I started this blog over nine years ago and have always used the 13th February post to remember my uncle who passed away on this day a while back.
This year's story doesn't even involve him. Not physically, anyway.
Back in late October of last year, I spent an evening going through all the horse races that were scheduled to take place at the Breeders' Cup meeting on the weekend of October 31st and November 1st.
I looked through the names of every horse to see if anything stood out. Yes, I know - it's a road to ruin. When we're talking a few pennies and pounds it's nothing. I'm a recreational punter when it comes to horses.
As I scanned through the list, two names struck me.
Carpe Diem: 'Seize the day' a motto that my uncle lived by made famous by Robin Williams' John Keating in Dead Poets Society.
The second nag that caught my attention was Daddy D T. The D T stood out as it was my uncle's initials. The 'Daddy D T' could have also meant my father as he's a DT, too.
Carpe Diem was given a 3/1 price whilst Daddy D T found himself a 20/1 outsider. I stuck £1 each-way on each horse and then placed £1 each-way on them in a double.
Neither horse won their respective race.
However, they both placed!
The single on Carpe Diem brought back £1.75 - a loss of 25p. Daddy D T's finish saw a return of £6 (£4 profit). The double made £8.50 on top of what I laid out.
This is the part of the blog post where I'm meant to end things with a thought. I'm supposed to finish off at this point with a 'I bet he was looking down and fixed it for me to win' and thank him.
If he had done that, the horses would have won, right?
Not so fast..
You see, the two horses weren't the only bets I placed that weekend.
With nine events, I decided to place two special bets on all the races using some tips that I found in newspapers and online. I placed four horses into a Lucky 15 at 10p each-way a line (£3.00 in total) and then stuck the remaining five racers into a Super Yankee at 15p each-way a line (£7.80 total stake).
The Lucky 15 had two winners and two losers. The winning horses came in at 11/10 and 5/1. The bet returned £2.71, so it was a loss of 29p.
The Super Yankee was a whole different story.
I didn't bother watching any of the Breeders' Cup, but was keeping an eye on the results through Twitter. After each race concluded , I would check the horse's name and think to myself 'that sounds familiar, was it one of mine?' I would then refer to the betting website.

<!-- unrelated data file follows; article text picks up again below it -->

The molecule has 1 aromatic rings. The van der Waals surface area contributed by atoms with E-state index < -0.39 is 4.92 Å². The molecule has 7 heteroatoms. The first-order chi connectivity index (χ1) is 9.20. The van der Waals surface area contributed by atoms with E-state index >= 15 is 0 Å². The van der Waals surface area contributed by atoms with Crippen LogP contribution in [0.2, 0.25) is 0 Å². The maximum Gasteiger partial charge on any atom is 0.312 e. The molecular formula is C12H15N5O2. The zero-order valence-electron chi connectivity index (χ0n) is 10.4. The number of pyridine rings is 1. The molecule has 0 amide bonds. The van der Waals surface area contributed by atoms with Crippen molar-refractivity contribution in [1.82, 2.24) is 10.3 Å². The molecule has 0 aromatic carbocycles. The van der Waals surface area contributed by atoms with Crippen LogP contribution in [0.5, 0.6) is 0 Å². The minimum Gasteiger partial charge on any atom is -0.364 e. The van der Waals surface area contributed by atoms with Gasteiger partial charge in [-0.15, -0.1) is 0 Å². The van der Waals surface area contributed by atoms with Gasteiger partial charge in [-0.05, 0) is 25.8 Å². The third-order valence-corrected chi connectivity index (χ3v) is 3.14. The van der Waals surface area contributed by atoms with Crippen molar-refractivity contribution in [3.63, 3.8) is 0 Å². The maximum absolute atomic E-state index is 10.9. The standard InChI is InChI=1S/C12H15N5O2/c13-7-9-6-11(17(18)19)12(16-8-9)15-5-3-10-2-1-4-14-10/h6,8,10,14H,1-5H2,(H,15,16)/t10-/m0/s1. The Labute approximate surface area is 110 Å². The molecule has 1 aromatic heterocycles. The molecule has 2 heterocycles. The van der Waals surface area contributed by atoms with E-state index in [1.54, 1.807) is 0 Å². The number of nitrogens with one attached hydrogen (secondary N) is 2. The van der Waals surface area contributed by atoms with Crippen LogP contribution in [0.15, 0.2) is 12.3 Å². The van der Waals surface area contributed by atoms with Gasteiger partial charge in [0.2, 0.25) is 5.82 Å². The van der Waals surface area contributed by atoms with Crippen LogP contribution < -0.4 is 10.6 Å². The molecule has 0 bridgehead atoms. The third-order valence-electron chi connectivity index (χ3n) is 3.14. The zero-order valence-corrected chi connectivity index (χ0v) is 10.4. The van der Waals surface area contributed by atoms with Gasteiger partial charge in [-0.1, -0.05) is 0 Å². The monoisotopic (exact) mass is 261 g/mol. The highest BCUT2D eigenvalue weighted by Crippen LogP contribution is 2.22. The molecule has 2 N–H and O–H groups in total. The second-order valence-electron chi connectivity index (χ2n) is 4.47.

After doing this for a number of races - and noticing I had at least a few wins in the two bets - I decided to quit looking and check how I did the following morning.
As I was turning in for the night, curiosity got the better of me. I had to take one last look. Doing so woke me up.
In my account was the sum of £470.57.
I was gobsmacked to say the least.
Three of the five horses in the Super Yankee won straight up. Their prices were 8/1, 14/1 and 16/1. The bet had returned £443.48.
Still in shock, I showed my father the online betting slip that was still showing on my iPad. He looked at it puzzled then laughed.
'You doctored this!'
This was not the reaction I was expecting. In hindsight - and based on the times I have pranked him in the past - maybe it was appropriate.
After finally realising I was not pulling his leg he uttered the three magic words I hadn't heard in a long time.
You. Lucky. Bastard.
And that I was. There is no way I will be able to top that horse betting weekend from last year. That's not to say I'm going to quit while I'm ahead. I'll be back doing the same thing later on this year.
The following morning, I sat at the computer I'm at right now and started to type about the win. I then paused and deleted. It was a perfect moment to share the news.
But there was an even better day.